The Gujarat government on Wednesday decided to reopen schools for classes 9 to12 and all colleges in the state on November 23, nine months after they were closed due to the Covid-19 outbreak. Online classes will continue for students whose parents are not willing to send their wards to schools.
Chief Minister Vijay Rupani, in a Cabinet meeting, took the decision to reopen schools for secondary and higher secondary classes, postgraduate, medical and paramedical courses along with final year of undergraduate courses in colleges across the state.
Final year of engineering courses along with polytechnic colleges and all classes of Industrial. Training Institute (ITI) will also resume from November 23, Education Minister Bhupendrasinh Chudasama announced after the Cabinet meeting.
Though the Education Minister added that detailed Standard Operating Procedures (SOPs) for schools will be issued through a Government Resolution (GR) soon, basic guidelines have been outlined after the meeting that will be applicable to all schools, including government, grant-in-aid and self-financed, across boards.
“A detailed GR with the SOPs as well as responsibilities of schools and parents will be issued in a day or two. These would be uniform for schools across districts and cities, irrespective of the board they are affiliated to,” Chudasama told The Indian Express. Kasturba Gandhi Balika Vidyalaya and all other schools under the social justice and empowerment department will also reopen after Diwali.
To avoid overcrowding in schools, the state government has directed them to follow an odd-even formula wherein classes 9 and 11 will function three days in a week and classes 10 and 12 the remaining three days.
However, online classes will continue as it is not mandatory for students to attend school. Attendance will depend entirely on parental consent. At present, there are no online classes as the schools are closed till November 18 for the 21-day Diwali vacation from October 29.
Parents wishing to send their children to school have to give their consent in writing and have to ensure that their ward goes to school wearing a mask. They should also sensitise their children not to exchange masks with others.
Also, parents have to ensure regular monitoring of children’s health and should avoid sending them to school in case they are ill or have any specific medical condition that may put them at risk. While no schools will reopen in containment zones across the state, parents have been advised to use personal transportation to drop and pick students up from school.
Similarly, college students have to give an undertaking, said Principal Secretary, Education, Anju Sharma.
“The undertaking by college students will include their consent that they are attending classes on their own wish and not forced by the institution or anyone else,” Sharma said.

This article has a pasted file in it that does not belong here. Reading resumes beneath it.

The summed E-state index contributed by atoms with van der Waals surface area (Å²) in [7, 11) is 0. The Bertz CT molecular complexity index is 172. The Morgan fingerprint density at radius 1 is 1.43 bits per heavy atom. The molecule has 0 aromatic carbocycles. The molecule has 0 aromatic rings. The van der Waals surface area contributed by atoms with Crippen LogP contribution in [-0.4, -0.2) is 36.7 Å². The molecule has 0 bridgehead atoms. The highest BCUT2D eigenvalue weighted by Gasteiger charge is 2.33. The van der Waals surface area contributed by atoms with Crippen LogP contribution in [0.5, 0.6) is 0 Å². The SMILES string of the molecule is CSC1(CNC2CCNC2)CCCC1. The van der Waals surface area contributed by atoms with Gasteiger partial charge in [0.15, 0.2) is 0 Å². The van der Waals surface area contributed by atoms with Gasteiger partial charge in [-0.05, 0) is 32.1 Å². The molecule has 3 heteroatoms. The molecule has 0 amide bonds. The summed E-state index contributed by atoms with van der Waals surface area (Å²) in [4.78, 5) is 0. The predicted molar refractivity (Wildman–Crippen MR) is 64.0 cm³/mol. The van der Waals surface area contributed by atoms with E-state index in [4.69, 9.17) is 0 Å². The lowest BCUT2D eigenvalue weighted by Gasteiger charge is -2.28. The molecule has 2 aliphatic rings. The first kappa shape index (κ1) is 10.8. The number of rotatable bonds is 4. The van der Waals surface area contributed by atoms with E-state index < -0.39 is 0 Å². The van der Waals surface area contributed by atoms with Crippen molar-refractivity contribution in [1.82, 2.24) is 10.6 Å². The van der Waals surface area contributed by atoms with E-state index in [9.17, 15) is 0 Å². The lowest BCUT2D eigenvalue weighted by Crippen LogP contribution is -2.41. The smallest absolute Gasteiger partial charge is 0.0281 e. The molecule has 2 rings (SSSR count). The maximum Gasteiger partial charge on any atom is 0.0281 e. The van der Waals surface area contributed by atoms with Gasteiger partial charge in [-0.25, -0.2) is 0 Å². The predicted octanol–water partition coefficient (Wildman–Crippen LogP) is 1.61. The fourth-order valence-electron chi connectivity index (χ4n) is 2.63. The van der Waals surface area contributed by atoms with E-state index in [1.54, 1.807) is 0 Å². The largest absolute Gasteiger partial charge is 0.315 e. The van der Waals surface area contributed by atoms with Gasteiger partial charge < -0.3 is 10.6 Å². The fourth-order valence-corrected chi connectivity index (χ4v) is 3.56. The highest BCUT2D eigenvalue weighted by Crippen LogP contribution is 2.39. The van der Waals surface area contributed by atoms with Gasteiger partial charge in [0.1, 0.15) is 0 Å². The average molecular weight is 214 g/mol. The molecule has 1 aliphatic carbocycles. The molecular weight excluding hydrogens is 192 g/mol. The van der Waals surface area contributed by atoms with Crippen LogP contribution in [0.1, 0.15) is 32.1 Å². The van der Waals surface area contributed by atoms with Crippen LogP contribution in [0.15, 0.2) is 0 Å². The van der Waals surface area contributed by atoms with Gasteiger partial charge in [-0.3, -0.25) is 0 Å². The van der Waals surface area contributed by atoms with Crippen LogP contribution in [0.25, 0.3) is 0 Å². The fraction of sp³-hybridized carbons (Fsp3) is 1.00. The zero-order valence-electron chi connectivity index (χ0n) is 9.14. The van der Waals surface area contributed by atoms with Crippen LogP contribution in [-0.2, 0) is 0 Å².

Hostels will reopen though sharing the room is prohibited at the moment.
The state government in a statement said that schools will reopen as per Government of India’s SOP guidelines. These include thermal screening, no morning assembly, no sports classes or any other form of gathering within school premises.
All students have been directed to bring face mask, water bottle, lunch box and books from home while schools have been asked to maintain social distancing in classrooms and also ensure availability of medical facilities nearby. A student with any symptom will be immediately reported for medical care. If school buses are used for transport, they will have to be sanitised at least twice daily, a government release said.
Calling it a “trial and error” mode, private schools have sought clarity on certain points though they welcomed the decision. “We are ready to follow the SOPs if these are logistically and financially feasible but if following these would take hours, then when will we teach the students? We are also keen to start classes but the government seems to be in a trial and error mode… there is no clarity on testing of teachers, following social distancing in classrooms with more than 60 students, etc.,” said Manan Choksi, president of Association of Progressive Schools (AOPS).
While the state government has been reiterating that the decision to reopen schools has been taken only after deliberations with all the stakeholders, including parents, schools, educationists, health department and school managements, several parents in Vadodara have raised concerns about the decision.
Advocate Kishore Pillai, president of the Vadodara Parents’ Association, said parents have requested the government to push the reopening of schools to next year.
“We have sent a memorandum to the education minister as well as the secretary of the education department requesting not to reopen schools in a haste. The precautionary measures have to be worked out before reopening schools. There are several common areas and children will tend to share meals… The government must decide if the schools should increase the number of classrooms to maintain social distancing. We cannot afford to lose any lives or pose a threat to the children and their families. Most parents are willing to wait until March 2021 by which the vaccine could be available,” Pillai said.
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